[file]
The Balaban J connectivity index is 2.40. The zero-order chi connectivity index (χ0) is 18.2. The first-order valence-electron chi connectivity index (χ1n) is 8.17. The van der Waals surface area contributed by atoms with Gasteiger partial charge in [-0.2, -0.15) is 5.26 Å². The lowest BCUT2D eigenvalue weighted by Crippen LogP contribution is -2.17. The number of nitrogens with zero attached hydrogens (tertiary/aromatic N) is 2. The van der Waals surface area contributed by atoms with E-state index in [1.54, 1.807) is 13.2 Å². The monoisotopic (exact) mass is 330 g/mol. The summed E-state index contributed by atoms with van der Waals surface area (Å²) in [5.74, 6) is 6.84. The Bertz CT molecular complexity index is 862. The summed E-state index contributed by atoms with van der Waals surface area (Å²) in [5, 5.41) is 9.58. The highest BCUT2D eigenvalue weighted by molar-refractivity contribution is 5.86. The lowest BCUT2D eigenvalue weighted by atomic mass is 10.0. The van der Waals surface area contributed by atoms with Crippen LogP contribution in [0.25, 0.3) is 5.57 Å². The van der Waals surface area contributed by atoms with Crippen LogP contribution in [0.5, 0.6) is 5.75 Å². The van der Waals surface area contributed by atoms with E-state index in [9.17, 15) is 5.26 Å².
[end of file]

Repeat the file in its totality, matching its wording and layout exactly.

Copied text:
The Balaban J connectivity index is 2.40. The zero-order chi connectivity index (χ0) is 18.2. The first-order valence-electron chi connectivity index (χ1n) is 8.17. The van der Waals surface area contributed by atoms with Gasteiger partial charge in [-0.2, -0.15) is 5.26 Å². The lowest BCUT2D eigenvalue weighted by Crippen LogP contribution is -2.17. The number of nitrogens with zero attached hydrogens (tertiary/aromatic N) is 2. The van der Waals surface area contributed by atoms with E-state index in [1.54, 1.807) is 13.2 Å². The monoisotopic (exact) mass is 330 g/mol. The summed E-state index contributed by atoms with van der Waals surface area (Å²) in [5.74, 6) is 6.84. The Bertz CT molecular complexity index is 862. The summed E-state index contributed by atoms with van der Waals surface area (Å²) in [5, 5.41) is 9.58. The highest BCUT2D eigenvalue weighted by molar-refractivity contribution is 5.86. The lowest BCUT2D eigenvalue weighted by atomic mass is 10.0. The van der Waals surface area contributed by atoms with Crippen LogP contribution in [0.25, 0.3) is 5.57 Å². The van der Waals surface area contributed by atoms with Crippen LogP contribution in [0.5, 0.6) is 5.75 Å². The van der Waals surface area contributed by atoms with E-state index in [9.17, 15) is 5.26 Å².